There is increasing evidence that the experience of agency is generated by both predictive and postdictive processes (Synofzik et al., 2013). Regarding predictive processes, the intentional motor representation before an action is related to the experience of agency for the given action. Regarding postdictive processes, anticipation of an action’s outcome and the intention-outcome matching play the crucial role for inferring self-agency (Wegner and Wheatley, 1999). Although, many studies have repeatedly found these both effects in intentional binding (Moore and Obhi, 2012), there is still ongoing debate on whether temporal attraction is specific to intentional movement or a property of general causality perception between action and outcome (Buehner and Humphreys, 2009; Buehner, 2012). For instance, causality perception between action- and outcome-synchronized auditory signals modulated the intentional binding effect (Kawabe et al., 2013). The current finding of the relation between temporal attraction of the consequent effect and the early RP, but not with the late RP, suggests that the emergence of intention to act affects intentional binding.
In the baseline-T condition, we observed a slightly negative amplitude. But since there is no action preceding the tone no amplitude should be expected. A possible explanation could be that participants might have anticipated the external event. For instance, if participants learned the temporal expectancy of events, expectancy-related CNV (contingent negative variation) keeps rising until the time point of the expected event is reached even when no motor preparation is involved (Mento et al., 2013). Although the occurrence of the tones varies within an interval of 5 s, similar explanations can be applied to the result presented in the baseline-T condition. It should be noted, though, that the results of this task showed neither relation between event-related EEG and t-time nor differences in t-time between negative and positive epochs. Thereby one can conclude that the relation of ongoing potential shifts to t-time during operant-T are not likely due to temporal expectancy of the tone that is isolated from the sense of agency.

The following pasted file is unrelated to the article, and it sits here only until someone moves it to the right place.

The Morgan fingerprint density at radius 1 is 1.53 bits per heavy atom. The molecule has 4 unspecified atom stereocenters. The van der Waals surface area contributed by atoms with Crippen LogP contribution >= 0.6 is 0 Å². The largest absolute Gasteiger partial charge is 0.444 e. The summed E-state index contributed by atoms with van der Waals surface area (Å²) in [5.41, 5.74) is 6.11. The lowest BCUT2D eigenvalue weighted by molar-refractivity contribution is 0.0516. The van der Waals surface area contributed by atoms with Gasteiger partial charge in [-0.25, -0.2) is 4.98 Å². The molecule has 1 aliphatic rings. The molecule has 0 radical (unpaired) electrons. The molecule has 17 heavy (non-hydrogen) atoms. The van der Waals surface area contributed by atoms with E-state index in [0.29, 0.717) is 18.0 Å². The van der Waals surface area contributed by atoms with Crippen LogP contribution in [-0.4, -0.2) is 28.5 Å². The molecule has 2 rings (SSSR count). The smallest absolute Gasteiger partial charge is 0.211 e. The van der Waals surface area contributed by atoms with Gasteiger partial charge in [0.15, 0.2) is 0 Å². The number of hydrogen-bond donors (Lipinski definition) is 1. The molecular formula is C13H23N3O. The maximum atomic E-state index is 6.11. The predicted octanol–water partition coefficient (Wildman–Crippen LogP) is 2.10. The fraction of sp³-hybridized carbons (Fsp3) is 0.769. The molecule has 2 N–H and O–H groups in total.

Although EEG recordings allow the examination of neural correlates with high temporal resolution, the temporal brain dynamics underlying human agency is not well understood (David, 2012). Several studies have observed that the brain predicts the sensory consequence of an action. The N1 amplitude was smaller in predictive sensory outcome when it was self-generated as compared to computer-generated feedback (Schafer and Marcus, 1973; Gentsch and Schütz-Bosbach, 2011; Hughes et al., 2013). Thus, N1 attenuation has been discussed as an indicator of the forward sensory model that combines self-generated motor commands and sensory information processes to predict sensory outcome. The same mechanism seems to hold in the intentional binding paradigm, as we observed sensory attenuation for the tone-evoked N1 that was self-generated (operant-M and operant-T) as compared to computer-generated (baseline-T; see Figure 2). However, the possibility cannot be ruled out that event-related EEG of the button press might affect the N1 amplitude.
One curious result of the present study is that the operant-M condition showed a lower RP amplitude as compared to the operant-T condition (p = 0.015), although both conditions contain the same action and the same consequent effect but differ in the reporting task. It can be speculated that in the different conditions participants might have changed their subjective criteria for performing a voluntary button press. Indeed, several participants reported that they tried to disregard the tone effect following their action in the operant-M condition. It could be that the consequent tone after the button press was seen as distractor since participants did not need to focus on it.